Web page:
The Royal Archives’ peculiarities shaped our work here. They have very strict rules: you can’t take photographs, as you can these days in most archives, so we probably had taken more thorough notes than we would have done otherwise. So that was kind of a blessing and a curse insofar as we were probably already expecting that it wouldn’t be easy to just pop back in and check things – but also we didn’t have a vast library of archival photographs to refer back to.

Gordon McMullan: We were very, very fortunate that the timing meant that Sally and Kirsten had done the vast bulk of the archival work that was absolutely essential. I mean we originally budgeted to go to Sandringham and Balmoral and various other places to see what was there, and none of that has happened because visits haven’t been feasible.

It turns out, happily, that as far as we know there aren’t in fact major objects there that we absolutely must see, as it were.

POSITIVES OF ARCHIVAL CLOSURES?

SB: This is probably something we would have had to do anyway, but I think Covid moved forward the point where we had to let go of the idea of completely exhaustive coverage of every possible Shakespeare-related thing in the Royal Collection and Royal Archives. That we had to come to a point where we decided that these are our 2000 objects and we’re going to say as many interesting things as we can about them rather than go on reading a million letters in the hope that somebody in passing quotes The Merchant of Venice in a historically interesting way. Becoming aware of our limits early last year rather than later was probably quite useful in the long run.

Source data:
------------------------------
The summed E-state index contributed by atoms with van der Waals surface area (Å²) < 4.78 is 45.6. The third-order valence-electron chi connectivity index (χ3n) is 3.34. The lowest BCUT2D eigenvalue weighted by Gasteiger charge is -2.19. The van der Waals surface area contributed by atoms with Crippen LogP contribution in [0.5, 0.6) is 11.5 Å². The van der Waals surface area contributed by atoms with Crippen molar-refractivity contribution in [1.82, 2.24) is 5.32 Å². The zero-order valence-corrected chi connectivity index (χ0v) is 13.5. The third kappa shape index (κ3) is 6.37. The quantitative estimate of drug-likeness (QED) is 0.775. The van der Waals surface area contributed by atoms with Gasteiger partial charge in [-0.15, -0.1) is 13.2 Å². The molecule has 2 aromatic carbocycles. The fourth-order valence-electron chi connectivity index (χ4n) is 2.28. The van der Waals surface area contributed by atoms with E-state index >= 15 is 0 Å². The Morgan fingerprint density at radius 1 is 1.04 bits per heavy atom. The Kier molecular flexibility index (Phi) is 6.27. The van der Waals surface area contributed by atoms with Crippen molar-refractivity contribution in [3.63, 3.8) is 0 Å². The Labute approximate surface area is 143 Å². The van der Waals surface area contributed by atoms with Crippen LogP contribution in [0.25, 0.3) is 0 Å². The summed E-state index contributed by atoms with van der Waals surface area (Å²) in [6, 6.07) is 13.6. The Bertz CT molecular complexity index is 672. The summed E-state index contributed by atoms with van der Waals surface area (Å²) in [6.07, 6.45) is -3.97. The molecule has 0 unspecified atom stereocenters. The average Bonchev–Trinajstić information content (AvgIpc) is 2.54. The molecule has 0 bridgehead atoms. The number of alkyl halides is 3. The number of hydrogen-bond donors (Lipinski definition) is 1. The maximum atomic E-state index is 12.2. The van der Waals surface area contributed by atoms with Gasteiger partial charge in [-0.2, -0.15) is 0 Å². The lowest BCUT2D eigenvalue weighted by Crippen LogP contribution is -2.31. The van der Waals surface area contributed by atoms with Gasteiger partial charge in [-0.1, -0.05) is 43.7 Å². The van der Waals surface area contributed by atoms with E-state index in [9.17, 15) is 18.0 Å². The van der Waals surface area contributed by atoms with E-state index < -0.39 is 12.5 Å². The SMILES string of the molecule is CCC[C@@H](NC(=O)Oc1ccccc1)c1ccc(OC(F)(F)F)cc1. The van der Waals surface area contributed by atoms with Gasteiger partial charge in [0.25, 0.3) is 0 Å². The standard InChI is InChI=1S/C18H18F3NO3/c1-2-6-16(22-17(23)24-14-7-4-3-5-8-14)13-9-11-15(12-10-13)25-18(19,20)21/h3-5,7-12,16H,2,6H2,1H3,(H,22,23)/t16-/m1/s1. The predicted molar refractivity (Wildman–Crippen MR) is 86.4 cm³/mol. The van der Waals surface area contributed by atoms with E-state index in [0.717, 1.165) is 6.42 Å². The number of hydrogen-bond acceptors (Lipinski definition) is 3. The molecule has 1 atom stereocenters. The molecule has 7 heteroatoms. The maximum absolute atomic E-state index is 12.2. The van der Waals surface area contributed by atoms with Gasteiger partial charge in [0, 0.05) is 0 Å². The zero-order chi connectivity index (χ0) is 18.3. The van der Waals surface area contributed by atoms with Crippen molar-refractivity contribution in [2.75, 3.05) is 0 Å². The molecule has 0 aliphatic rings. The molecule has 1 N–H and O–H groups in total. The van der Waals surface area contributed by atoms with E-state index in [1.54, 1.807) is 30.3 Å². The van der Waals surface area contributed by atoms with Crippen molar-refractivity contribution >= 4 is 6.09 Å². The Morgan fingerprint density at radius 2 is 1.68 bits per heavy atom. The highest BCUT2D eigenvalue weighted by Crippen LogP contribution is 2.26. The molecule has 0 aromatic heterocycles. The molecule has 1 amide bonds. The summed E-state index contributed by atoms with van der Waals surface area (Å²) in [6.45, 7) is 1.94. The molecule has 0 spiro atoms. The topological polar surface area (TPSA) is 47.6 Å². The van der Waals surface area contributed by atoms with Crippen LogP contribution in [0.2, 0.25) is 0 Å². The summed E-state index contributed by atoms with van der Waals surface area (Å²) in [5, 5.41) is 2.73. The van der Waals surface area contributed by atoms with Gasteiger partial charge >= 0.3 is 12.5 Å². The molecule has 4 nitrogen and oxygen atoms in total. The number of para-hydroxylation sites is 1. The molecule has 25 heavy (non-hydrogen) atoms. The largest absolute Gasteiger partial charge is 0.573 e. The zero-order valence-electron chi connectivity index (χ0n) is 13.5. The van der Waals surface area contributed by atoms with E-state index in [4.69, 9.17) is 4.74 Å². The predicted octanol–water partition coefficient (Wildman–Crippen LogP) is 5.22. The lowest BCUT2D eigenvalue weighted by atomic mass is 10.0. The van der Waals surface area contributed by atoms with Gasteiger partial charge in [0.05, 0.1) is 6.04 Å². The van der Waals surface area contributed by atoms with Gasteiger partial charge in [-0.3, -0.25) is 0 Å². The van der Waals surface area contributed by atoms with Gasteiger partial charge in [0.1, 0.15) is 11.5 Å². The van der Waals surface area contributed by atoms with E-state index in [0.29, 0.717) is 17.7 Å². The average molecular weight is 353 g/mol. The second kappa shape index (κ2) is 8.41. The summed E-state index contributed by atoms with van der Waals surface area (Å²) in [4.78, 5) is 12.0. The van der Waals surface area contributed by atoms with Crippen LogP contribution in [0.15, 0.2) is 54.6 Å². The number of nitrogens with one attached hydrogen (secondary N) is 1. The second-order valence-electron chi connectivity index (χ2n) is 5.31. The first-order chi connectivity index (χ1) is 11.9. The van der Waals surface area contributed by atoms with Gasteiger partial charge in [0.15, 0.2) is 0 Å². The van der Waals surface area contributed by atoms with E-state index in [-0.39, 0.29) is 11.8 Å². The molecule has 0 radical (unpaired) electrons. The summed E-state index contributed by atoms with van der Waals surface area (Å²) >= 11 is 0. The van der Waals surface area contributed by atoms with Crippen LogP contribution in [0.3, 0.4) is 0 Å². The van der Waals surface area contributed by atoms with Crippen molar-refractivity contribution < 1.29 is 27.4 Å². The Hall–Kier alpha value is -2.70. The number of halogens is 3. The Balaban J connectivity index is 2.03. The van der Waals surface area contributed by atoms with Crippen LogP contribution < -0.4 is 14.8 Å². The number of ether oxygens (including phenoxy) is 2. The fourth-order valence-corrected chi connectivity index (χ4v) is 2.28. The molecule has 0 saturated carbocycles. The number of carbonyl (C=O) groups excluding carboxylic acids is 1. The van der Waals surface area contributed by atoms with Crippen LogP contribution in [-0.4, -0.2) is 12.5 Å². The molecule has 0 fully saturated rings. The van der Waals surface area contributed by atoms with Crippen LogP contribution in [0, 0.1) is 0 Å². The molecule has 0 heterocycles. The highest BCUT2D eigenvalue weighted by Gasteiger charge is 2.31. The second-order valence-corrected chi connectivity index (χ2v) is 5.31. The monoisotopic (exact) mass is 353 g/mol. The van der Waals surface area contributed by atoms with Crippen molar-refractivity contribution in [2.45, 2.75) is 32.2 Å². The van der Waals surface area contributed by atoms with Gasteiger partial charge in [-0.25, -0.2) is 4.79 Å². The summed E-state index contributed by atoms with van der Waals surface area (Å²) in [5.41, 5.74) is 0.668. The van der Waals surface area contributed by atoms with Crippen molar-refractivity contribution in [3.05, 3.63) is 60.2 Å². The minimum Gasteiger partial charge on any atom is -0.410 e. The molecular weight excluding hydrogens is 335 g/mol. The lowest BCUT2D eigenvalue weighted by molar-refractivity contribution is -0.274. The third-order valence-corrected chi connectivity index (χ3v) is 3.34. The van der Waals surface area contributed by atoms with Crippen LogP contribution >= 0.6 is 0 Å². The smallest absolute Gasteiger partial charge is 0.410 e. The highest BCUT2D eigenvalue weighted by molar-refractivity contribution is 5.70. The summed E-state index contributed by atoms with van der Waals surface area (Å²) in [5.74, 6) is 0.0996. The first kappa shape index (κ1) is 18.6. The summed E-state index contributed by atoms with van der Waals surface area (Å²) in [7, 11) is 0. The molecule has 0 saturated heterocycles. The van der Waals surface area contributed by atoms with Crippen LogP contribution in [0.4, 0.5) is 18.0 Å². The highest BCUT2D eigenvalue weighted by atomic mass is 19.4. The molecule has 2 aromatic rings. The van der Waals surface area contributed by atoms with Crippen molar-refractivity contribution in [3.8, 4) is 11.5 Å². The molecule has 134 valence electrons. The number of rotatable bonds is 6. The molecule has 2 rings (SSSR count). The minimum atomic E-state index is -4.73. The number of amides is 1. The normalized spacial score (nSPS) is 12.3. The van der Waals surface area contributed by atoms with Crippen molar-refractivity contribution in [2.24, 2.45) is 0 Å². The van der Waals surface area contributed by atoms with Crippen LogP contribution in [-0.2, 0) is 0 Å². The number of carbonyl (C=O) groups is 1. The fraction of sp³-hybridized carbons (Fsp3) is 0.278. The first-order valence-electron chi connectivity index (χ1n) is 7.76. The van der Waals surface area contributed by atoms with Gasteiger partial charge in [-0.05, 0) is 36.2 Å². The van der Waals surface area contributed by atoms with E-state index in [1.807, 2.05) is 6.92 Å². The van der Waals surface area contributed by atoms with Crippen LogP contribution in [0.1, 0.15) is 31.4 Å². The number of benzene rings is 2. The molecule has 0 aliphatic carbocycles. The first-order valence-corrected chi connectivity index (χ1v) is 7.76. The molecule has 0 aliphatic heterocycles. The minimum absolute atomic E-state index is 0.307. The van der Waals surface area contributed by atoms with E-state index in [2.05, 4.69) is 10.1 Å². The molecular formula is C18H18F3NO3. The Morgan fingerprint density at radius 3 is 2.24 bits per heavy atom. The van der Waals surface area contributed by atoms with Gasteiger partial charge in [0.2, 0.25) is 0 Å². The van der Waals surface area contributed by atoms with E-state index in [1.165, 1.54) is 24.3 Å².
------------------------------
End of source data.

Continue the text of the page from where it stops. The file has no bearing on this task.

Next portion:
Colour photograph of three small wooden boxes, lying open, revealing insides lined with mirrored glass and metal engraved with Shakespeare's name.
Wood toothpick case, “Made of the mulberry tree planted by Shakespeare.” Royal Collection Trust |© Her Majesty Queen Elizabeth II 2021

PUBLIC ACCESS AND THE ROYAL COLLECTION

GM: One of the issues we’ve had throughout – which has nothing to do with Covid – is that these buildings are not places where you can go and have a rummage around and see what you can find. The challenge that Sally and Kirsten have had to deal with throughout has been always being asked by an archivist, “What would you like to see and I’ll go and get it?” And, of course, the truthful answer to that is “I’d like to have a rummage in that cupboard, please!” But you’re not allowed to do that. So that has made it much less likely that we would find something startlingly undiscovered because you can’t ask: “Let me see the thing that nobody knows exists yet.” So Sally and Kirsten have been assiduously seeing what we could get to there.